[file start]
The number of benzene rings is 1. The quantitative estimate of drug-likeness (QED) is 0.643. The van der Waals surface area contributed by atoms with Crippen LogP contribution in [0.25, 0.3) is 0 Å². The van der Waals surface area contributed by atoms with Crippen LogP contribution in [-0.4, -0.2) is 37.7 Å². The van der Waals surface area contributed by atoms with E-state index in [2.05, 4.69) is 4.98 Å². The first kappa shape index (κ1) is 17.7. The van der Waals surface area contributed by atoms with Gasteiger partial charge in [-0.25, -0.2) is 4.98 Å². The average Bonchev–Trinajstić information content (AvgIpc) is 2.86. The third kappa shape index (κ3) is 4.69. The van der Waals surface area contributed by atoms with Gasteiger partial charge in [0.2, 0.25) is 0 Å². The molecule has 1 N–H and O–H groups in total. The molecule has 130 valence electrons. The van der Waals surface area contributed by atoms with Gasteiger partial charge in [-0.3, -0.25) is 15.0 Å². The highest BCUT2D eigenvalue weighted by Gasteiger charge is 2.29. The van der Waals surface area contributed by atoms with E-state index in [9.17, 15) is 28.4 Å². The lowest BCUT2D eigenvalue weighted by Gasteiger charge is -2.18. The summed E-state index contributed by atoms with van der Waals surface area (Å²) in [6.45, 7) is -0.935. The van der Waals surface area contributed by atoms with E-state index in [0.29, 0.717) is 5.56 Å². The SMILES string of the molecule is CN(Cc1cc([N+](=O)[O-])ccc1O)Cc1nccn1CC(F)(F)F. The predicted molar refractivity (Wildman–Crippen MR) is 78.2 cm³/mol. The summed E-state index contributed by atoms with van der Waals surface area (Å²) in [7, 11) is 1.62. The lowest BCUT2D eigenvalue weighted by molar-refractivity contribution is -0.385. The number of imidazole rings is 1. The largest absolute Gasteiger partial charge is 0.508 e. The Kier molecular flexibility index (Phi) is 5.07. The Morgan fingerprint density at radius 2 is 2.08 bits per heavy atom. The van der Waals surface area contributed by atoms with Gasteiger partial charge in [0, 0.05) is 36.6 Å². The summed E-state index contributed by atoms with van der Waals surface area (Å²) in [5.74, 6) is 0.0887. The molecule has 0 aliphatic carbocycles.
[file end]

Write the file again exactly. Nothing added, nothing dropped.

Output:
The number of benzene rings is 1. The quantitative estimate of drug-likeness (QED) is 0.643. The van der Waals surface area contributed by atoms with Crippen LogP contribution in [0.25, 0.3) is 0 Å². The van der Waals surface area contributed by atoms with Crippen LogP contribution in [-0.4, -0.2) is 37.7 Å². The van der Waals surface area contributed by atoms with E-state index in [2.05, 4.69) is 4.98 Å². The first kappa shape index (κ1) is 17.7. The van der Waals surface area contributed by atoms with Gasteiger partial charge in [-0.25, -0.2) is 4.98 Å². The average Bonchev–Trinajstić information content (AvgIpc) is 2.86. The third kappa shape index (κ3) is 4.69. The van der Waals surface area contributed by atoms with Gasteiger partial charge in [0.2, 0.25) is 0 Å². The molecule has 1 N–H and O–H groups in total. The molecule has 130 valence electrons. The van der Waals surface area contributed by atoms with Gasteiger partial charge in [-0.3, -0.25) is 15.0 Å². The highest BCUT2D eigenvalue weighted by Gasteiger charge is 2.29. The van der Waals surface area contributed by atoms with E-state index in [9.17, 15) is 28.4 Å². The lowest BCUT2D eigenvalue weighted by Gasteiger charge is -2.18. The summed E-state index contributed by atoms with van der Waals surface area (Å²) in [6.45, 7) is -0.935. The van der Waals surface area contributed by atoms with E-state index in [0.29, 0.717) is 5.56 Å². The SMILES string of the molecule is CN(Cc1cc([N+](=O)[O-])ccc1O)Cc1nccn1CC(F)(F)F. The predicted molar refractivity (Wildman–Crippen MR) is 78.2 cm³/mol. The summed E-state index contributed by atoms with van der Waals surface area (Å²) in [7, 11) is 1.62. The lowest BCUT2D eigenvalue weighted by molar-refractivity contribution is -0.385. The number of imidazole rings is 1. The largest absolute Gasteiger partial charge is 0.508 e. The Kier molecular flexibility index (Phi) is 5.07. The Morgan fingerprint density at radius 2 is 2.08 bits per heavy atom. The van der Waals surface area contributed by atoms with Gasteiger partial charge in [0, 0.05) is 36.6 Å². The summed E-state index contributed by atoms with van der Waals surface area (Å²) in [5.74, 6) is 0.0887. The molecule has 0 aliphatic carbocycles.